By Lincoln Spector, PCWorldNov 14, 2008 10:37 am PST
James Strong wants a shortcut on his desktop that will shutdown his computer. I tell him how to make one.
Windows XP and Vista both respond well to the command shutdown -s. Here’s how to turn that into a shortcut:
Right-click the desktop and select New, then Shortcut. When the resulting wizard asks you for the location of the item, type shutdown -s. Click Next. Rename the shortcut or keep the default “shutdown,” and click Finish.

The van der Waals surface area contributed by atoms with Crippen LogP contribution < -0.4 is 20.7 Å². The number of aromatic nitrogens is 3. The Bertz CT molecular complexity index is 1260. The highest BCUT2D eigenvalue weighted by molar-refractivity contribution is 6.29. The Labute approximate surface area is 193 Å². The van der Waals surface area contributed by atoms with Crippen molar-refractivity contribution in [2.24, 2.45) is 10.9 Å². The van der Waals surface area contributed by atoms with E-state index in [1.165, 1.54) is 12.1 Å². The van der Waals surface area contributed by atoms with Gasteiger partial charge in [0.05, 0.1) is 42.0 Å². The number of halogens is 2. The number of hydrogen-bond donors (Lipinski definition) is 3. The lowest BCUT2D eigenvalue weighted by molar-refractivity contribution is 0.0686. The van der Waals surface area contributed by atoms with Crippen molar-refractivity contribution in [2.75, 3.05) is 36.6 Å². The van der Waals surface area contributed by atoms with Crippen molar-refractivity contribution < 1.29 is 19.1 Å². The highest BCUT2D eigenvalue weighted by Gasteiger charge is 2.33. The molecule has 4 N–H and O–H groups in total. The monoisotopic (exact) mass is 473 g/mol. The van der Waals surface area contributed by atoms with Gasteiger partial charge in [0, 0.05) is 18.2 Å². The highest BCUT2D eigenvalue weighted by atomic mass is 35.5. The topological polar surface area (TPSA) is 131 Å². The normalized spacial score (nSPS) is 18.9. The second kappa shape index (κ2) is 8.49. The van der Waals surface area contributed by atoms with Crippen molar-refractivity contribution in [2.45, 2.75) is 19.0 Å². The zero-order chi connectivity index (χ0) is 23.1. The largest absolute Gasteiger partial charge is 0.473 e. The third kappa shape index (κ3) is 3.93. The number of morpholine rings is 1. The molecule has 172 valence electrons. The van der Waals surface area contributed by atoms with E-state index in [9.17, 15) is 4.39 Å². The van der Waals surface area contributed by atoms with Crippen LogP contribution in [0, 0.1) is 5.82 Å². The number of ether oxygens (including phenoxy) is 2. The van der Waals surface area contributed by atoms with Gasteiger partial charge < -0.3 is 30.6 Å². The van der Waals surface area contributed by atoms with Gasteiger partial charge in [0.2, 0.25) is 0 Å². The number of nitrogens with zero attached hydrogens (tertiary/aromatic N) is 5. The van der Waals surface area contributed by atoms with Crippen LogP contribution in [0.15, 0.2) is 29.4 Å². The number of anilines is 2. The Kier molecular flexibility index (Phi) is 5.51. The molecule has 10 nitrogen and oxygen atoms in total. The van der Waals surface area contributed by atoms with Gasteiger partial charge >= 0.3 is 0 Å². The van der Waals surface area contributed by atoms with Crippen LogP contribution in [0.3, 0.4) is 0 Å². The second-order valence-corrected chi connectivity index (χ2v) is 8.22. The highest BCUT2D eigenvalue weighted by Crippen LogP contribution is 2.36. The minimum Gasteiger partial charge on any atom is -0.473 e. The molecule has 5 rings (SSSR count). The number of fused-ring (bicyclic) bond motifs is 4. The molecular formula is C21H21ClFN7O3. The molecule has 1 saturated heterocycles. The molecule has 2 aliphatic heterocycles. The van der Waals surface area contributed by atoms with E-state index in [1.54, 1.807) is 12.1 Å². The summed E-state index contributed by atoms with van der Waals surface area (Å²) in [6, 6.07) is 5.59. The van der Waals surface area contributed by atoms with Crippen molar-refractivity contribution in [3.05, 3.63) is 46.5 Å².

When you double-click this shortcut, Windows will count to 30, then shut down.
The wait, of course, is so you can abort the shutdown. But don’t bother with the Close button on the window that tells you of the upcoming event; all that does is close the window.
So if you want an easy way to abort a shutdown, you’ll need to create another shortcut:
Once again, right-click the desktop and select New, Shortcut. But this time, when the resulting wizard asks you for the location of the item, type shutdown -a. And name this shortcut abort shutdown.